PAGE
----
Marine Natural History

From The Marine Ecology and Technology Group
Jump to: navigation, search
The coastlines of the world are naturally harsh environments that undergo continual change; those of the Irish Sea are equally dynamic as other sites around the world. As the transitional zone between land and sea, they are directly affected by both terrestrial and marine variables: anthropogenic development, agricultural runoff, rising sea levels, sea-surface temperature and wave exposure to name just a few. These areas are exposed to both terrestrial and marine stress, making them ideal locations in which to study the long term consequences of a changing climate.

[edit] What are we doing?

This project is unusual in the extent of the time and area covered: to-date there has been very few studies looking at changing habitats over several decades. We aim to collate post-war aerial imagery of the Irish Sea coastline, from organisations / individuals and we will supplement this database with modern imagery from our purpose built aerial vehicle (see our MikroKopter Hexa XL). This database will allow us to examine changes in the spatial distribution of marine intertidal habitats over several decades. Once we have determined community changes, we will interpret them by looking at various physical and biological data (anthropogenic development, wave exposure, temperature, rainfall and faunal abundance), collected over the same time period, in an attempt to establish the main driving forces of habitat change within this region.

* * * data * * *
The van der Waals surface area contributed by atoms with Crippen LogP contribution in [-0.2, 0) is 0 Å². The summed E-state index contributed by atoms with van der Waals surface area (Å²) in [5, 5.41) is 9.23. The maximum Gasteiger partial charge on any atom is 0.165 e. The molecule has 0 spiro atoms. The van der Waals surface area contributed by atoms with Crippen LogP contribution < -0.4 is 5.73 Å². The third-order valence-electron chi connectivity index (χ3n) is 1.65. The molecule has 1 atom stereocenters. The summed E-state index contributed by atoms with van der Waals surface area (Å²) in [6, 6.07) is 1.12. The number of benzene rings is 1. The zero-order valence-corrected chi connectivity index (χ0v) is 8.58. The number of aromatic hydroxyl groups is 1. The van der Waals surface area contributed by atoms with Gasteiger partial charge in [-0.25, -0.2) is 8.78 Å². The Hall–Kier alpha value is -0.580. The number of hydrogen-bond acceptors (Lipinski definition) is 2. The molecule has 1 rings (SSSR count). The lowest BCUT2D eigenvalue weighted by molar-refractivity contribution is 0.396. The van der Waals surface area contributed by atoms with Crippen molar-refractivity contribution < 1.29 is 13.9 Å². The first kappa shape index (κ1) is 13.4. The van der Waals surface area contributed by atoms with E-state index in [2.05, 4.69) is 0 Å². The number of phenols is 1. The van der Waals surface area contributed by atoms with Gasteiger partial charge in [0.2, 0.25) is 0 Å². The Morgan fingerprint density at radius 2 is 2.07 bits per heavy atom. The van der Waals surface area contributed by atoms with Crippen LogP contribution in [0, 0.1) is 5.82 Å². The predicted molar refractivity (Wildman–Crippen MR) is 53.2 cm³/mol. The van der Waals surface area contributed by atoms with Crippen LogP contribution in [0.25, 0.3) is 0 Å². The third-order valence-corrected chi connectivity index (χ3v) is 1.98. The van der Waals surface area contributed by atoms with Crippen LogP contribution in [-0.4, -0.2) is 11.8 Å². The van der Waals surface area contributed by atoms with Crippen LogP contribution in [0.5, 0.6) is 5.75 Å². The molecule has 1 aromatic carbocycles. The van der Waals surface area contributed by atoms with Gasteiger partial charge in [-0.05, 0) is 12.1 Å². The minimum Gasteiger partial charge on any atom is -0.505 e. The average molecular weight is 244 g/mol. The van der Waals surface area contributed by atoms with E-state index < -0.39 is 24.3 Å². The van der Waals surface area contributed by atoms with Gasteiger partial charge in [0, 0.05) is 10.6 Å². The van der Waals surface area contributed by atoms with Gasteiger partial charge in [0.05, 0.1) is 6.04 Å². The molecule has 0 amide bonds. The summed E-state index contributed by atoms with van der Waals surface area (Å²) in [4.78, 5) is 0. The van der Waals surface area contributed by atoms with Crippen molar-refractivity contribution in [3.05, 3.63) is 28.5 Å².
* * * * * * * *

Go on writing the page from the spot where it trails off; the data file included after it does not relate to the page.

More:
It is hypothesised that the change in coverage of intertidal habitats, and their height on the shore, will be mostly driven by cyclic variability in wave exposure: a physical consequence of large scale climatic forcing such as the Northern Atlantic Oscillation or parameters influenced by marine anthropogenic developments such as alteration to sediment supply or wave exposure that occurs due to sea defence construction. The development of artificial coastal infrastructure is accelerating with increasing demand for commercial, residential and tourist activities. In addition, it is hypothesised that the cover of biotope forming communities will increase, regardless of wave exposure, as a result of a trend in warmer winters allowing increased survival of juvenile invertebrate grazers.

Ultimately this PhD will provide answers to what is driving coastal habitat change around the Irish Sea, in addition to an expansive database useable by academia, government and industry in the future. Our database will contain a temporal series of aerial imagery, in association with several physical and biological datasets, at sites that will be developed over the coming years. This is an exciting opportunity for you, the stakeholder, to shape this project: to suggest sites of interest in terms of habitat diversity, industrial development, future planning proposals/EIAs; to suggest habitats of interest in terms of energy reduction, aesthetic or conservation value, etc.

[edit] For further information contact

Laura Bush,
School of Ocean Sciences,
University of Wales Bangor,
Menai Bridge,
LL59 5AB,

Laura was awarded the Cemyln Jones Studentship in 2011, funded by the Cemlyn Jones Trust: A Trust with an established interest in the history of the Welsh coastline, and the surrounding seas.

Personal tools

Lab wikis